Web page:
The movie based on Angel City, a CBS “Movie of the Week” starring Ralph Waite, Jennifer Jason Leigh, Jennifer Warren, Mitch Ryan, Robert MacNaughton and Paul Winfield, brought the story of the Teeters and the reality of migrant labor camp conditions to an even wider audience.
The short clip above succinctly shows the situation the Teeter family found themselves in when the first payday rolled around after a week of backbreaking work.
Not sure if you’ll like it? You can read the entire 1st chapter of Angel City right now, for free. Click here!
Anyone who grew up in Florida, or who has now made Florida home, owes it to themselves to read between and beyond the lines of Theme Parks and crowded beaches for which this state is famous. Patrick Smith’s Angel City and his other fascinating stories of Florida should grace your bookshelves. The Florida of not too long ago, as beautifully told in Angel City, relates of the labor camp trials and tribulations in the 1960’s – relatively recent history. I was in Florida then, both knew and saw some of the atrocities and sub-human conditions of the folks who made it possible for the country to enjoy tomatoes, celery, sugar and a breadbasket of food that they were sometimes denied. Patrick Smith’s novels are very compelling, easy to read and open your eyes to places beyond the perimeter, providing a deeper understanding of this complex and beautiful state.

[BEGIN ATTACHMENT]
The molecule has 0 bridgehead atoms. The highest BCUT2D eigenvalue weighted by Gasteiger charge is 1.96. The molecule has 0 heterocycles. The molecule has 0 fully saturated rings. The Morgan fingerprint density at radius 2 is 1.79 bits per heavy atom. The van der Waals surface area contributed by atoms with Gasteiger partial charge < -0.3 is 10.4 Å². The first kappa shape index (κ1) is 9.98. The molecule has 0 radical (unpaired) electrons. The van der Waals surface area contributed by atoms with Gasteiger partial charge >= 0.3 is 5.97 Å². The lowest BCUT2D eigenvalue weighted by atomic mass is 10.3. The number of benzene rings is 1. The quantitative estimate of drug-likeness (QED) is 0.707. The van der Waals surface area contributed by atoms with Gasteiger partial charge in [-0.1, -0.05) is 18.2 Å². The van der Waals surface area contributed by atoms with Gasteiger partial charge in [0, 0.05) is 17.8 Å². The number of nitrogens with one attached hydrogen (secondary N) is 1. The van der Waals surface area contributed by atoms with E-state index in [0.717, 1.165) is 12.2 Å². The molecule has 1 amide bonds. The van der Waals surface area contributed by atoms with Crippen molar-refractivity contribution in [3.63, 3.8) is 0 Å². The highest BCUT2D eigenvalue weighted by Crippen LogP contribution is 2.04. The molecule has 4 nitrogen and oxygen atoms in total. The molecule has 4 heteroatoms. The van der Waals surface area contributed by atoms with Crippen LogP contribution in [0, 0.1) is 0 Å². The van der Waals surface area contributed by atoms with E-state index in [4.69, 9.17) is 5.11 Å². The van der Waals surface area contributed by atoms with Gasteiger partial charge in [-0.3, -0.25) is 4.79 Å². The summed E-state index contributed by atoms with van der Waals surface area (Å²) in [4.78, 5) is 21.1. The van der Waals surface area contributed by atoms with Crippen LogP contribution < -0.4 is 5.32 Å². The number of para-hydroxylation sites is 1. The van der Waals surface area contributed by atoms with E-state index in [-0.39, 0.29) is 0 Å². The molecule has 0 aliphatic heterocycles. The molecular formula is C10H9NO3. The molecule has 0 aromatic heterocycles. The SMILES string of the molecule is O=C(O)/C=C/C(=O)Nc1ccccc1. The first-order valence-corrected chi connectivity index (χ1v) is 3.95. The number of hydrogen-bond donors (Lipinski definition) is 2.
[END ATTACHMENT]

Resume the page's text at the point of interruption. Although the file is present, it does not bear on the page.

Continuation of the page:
Patrick Smith’s Angel City is not easy reading for the soft hearted. The book is set in the early 1970s … not really that long ago but the brutality and heartbreak the protagonist and his family suffer in the harvest fields of southern should be the stuff of long, long ago in a harsher land than the majority of we United States citizens experience. I understand that Smith did research in the same harvest fields, I trust the reality of the circumstances he describes. Smith engages his readers from the first word.
Angel City is a heart breaker. In the light of our country’s discussion about immigration it is thought provoking.
~Sonja L. Schepperley
If you like reading about the way FL was before Mickey Patrick Smith is an excellent choice. His books tell about the struggles and hard times that were to be had in the old FL. Plus his stories are really down to earth.